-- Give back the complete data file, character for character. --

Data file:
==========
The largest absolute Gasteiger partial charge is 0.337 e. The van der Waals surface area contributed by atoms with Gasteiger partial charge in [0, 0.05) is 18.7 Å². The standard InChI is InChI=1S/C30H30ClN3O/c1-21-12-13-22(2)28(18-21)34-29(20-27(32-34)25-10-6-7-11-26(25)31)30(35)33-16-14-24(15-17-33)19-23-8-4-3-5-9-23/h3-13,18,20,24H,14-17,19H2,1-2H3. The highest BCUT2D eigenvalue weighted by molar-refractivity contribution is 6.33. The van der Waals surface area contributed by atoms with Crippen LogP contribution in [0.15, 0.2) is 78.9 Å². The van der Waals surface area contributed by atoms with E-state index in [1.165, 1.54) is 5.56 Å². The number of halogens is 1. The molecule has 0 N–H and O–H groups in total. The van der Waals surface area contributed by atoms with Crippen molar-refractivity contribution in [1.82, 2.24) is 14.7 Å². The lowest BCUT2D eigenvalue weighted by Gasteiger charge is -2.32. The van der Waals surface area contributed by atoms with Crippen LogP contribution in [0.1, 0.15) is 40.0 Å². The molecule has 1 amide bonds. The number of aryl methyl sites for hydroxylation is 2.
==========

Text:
The largest absolute Gasteiger partial charge is 0.337 e. The van der Waals surface area contributed by atoms with Gasteiger partial charge in [0, 0.05) is 18.7 Å². The standard InChI is InChI=1S/C30H30ClN3O/c1-21-12-13-22(2)28(18-21)34-29(20-27(32-34)25-10-6-7-11-26(25)31)30(35)33-16-14-24(15-17-33)19-23-8-4-3-5-9-23/h3-13,18,20,24H,14-17,19H2,1-2H3. The highest BCUT2D eigenvalue weighted by molar-refractivity contribution is 6.33. The van der Waals surface area contributed by atoms with Crippen LogP contribution in [0.15, 0.2) is 78.9 Å². The van der Waals surface area contributed by atoms with E-state index in [1.165, 1.54) is 5.56 Å². The number of halogens is 1. The molecule has 0 N–H and O–H groups in total. The van der Waals surface area contributed by atoms with Crippen molar-refractivity contribution in [1.82, 2.24) is 14.7 Å². The lowest BCUT2D eigenvalue weighted by Gasteiger charge is -2.32. The van der Waals surface area contributed by atoms with Crippen LogP contribution in [0.1, 0.15) is 40.0 Å². The molecule has 1 amide bonds. The number of aryl methyl sites for hydroxylation is 2.